Fed up with being crushed against the window on your way into work? Frustrated by not being able to board the Tube when those minutes wasted could have been spent at home? Annoyed with aggressive attitudes early in the morning?

No-one enjoys the Tube journey, but imagine if there was a strategy to maximise comfort. If you were told there was a method for seeking out those golden little spaces, would you believe it?


The aim: a comfortable, spacious Tube journey to work

Let’s focus on the Central Line Tube journey from Liverpool Street to Chancery Lane station – for selfish reasons as it’s our route. On average, 171,000 people exit or enter Liverpool Street station each day – no wonder the Central Line is one of the busiest in the capital and it is rare to get on the first train arriving at the platform.

Central Line trains comprise 8 carriages each of which can (and each morning do) squeeze in around 150 people. Due to the lazy nature of human beings, most tend to stay around platform entrances to board the Tube (of course, there are also the smart guys who move to the next carriage if they spot that the grass is greener there) resulting in a crowded, sweaty and unequally populated space. Platform entrances are situated in different positions at every station resulting in carriages taking it in turns to feel the pressure of these masses.

So, does an optimal strategy in the Tube game really exist? Only those who have watched Tube after Tube passing by without the chance to board or have wandered along platforms in the hope of finding the best carriage can embrace the importance of this question. Fortunately, the Operational Research toolkit contains the technique of simulation that will lead to the answer.

How can this be achieved?

The idea is to analyse which carriage on a Central Line train gives the best chance of boarding at Liverpool Street to head west towards Chancery Lane.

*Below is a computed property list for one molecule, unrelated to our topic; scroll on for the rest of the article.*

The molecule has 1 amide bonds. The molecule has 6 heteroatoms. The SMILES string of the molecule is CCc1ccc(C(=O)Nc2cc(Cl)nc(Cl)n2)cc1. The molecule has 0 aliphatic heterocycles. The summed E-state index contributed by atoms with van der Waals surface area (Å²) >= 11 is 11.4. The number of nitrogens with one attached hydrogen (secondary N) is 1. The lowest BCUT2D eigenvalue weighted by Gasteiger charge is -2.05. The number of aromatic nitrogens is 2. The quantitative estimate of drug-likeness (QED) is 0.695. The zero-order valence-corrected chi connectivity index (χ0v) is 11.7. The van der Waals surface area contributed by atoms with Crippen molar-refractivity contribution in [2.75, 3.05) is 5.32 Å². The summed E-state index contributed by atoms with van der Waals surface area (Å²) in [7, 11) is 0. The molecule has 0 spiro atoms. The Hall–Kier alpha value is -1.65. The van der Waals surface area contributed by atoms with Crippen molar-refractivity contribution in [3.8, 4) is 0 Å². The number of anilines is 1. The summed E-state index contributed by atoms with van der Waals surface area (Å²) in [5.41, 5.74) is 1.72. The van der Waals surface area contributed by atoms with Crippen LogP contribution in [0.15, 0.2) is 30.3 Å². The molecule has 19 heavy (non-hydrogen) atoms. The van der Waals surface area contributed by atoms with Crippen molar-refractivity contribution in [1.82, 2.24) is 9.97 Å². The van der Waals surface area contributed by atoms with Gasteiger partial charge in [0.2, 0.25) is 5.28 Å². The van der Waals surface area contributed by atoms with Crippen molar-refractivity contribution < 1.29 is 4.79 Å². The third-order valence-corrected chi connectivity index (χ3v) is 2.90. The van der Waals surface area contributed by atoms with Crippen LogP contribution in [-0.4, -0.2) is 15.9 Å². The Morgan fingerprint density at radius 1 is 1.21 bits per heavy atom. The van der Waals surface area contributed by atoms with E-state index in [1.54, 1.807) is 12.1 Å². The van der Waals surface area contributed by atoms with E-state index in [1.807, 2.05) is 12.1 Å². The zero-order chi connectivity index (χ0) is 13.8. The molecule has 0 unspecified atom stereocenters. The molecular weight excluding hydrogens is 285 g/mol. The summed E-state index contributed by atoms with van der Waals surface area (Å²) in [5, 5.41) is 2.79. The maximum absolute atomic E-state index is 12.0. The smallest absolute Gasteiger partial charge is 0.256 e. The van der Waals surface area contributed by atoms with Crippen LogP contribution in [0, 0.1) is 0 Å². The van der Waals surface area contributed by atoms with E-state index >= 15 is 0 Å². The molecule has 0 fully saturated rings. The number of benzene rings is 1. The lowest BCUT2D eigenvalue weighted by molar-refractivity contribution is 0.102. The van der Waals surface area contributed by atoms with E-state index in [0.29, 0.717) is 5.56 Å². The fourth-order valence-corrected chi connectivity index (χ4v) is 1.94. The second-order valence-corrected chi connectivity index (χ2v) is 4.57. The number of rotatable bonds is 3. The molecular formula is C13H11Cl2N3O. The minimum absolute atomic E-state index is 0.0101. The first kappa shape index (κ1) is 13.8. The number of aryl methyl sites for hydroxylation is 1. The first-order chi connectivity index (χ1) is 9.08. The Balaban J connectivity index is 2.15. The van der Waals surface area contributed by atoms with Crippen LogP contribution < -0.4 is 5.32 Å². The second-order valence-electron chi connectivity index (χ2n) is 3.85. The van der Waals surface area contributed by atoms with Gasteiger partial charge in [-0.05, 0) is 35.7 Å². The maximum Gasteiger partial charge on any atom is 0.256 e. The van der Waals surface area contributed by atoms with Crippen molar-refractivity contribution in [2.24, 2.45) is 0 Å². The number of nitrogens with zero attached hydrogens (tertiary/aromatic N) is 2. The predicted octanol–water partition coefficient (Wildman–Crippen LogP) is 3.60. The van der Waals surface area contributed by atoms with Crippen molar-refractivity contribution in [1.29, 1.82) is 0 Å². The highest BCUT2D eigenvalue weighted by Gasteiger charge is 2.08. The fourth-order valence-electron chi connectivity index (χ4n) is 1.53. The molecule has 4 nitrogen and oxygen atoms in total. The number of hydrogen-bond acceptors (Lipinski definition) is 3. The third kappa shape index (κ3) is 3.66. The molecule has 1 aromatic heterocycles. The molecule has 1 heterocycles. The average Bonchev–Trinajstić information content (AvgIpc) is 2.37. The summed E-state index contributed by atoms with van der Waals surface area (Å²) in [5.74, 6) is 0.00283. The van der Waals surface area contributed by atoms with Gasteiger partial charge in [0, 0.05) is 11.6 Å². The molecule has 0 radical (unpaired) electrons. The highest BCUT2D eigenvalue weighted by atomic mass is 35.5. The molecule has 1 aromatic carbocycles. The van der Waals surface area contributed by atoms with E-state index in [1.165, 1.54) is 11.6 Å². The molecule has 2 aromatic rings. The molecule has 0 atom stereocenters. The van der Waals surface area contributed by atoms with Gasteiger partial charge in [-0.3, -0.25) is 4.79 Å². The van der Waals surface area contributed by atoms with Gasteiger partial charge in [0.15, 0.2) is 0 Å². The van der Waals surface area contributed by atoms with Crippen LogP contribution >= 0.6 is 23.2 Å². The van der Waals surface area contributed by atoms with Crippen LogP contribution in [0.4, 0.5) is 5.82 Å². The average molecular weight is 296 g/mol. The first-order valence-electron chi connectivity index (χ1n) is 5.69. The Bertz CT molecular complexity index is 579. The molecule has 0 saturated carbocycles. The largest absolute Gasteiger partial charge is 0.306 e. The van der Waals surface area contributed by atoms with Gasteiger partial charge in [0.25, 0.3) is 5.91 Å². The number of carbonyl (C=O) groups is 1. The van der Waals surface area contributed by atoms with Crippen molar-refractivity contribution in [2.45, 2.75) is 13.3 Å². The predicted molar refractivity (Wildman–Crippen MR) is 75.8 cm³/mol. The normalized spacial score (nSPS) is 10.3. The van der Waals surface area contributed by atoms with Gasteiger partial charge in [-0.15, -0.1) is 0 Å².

We look at a train’s progress from Stratford to Liverpool Street by predicting, based on platform entrance locations, the proportion of commuters entering each carriage at the four stops. The carriages will be numbered 1 – 8 starting from the front of the train.

The analysis uses the following simplifications and assumptions:

  • When the train arrives at Stratford station there is an equal number of commuters in each carriage
  • Everyone thinks the same way
  • Separate Tube doors are not taken into consideration, only the carriages
  • People leave the Tube in equal numbers from each carriage

The effect of people congregating around the entrances is displayed in the graphs below. The top two represent the number of people standing at each point along the platform at specific stations with the resulting carriage populations after the two stations in the bottom graph.


Simulation reflects the randomness of real life. It adds a behavioural aspect to the model – if a particular carriage is busier than another upon entering the station, those waiting have the option to move to an adjacent one; the larger the difference between two carriages, the more likely a move (provided the person is in the longer queue). Shown below is the route people take from entering the Tube station to boarding their chosen carriage used for the simulation.

So, where is the optimal place to stand?

Results indicate that carriage 8 (the back of the train) is the optimal carriage to choose for the journey.

The table below shows the relative number of extra people on average in each carriage compared with carriage 8 (which had the lowest value). The lower and upper values show the range this number is likely to take. So, for example, if you chose carriage 2 it is likely to contain 7 more people than carriage 8, but this can range from 3 to 9 more (for 95% of the time).

Interestingly, 56% of people changed carriage in the simulation indicating that the rules set for behaviour have had a huge impact on these figures. Hence simulation techniques can achieve more realistic results.

So if you want to win the race for the Tube space, head right to the back of the train. If in reality you find this not to be true, too many people have read this article and followed our advice.


For a blog about the underground, please head to http://london-underground.blogspot.com.

A useful app for knowing which door is closest to the exit at your destination can be found at http://www.tubeexits.co.uk to make your journey that bit easier.

For statistics relating to the tube, visit http://www.tfl.gov.uk/tfl/corporate/modesoftransport/tube/performance/ or http://www.tfl.gov.uk/corporate/modesoftransport/londonunderground/1608.aspx.

Or if you’re really keen, join the London Underground Society at http://www.lurs.org.uk/.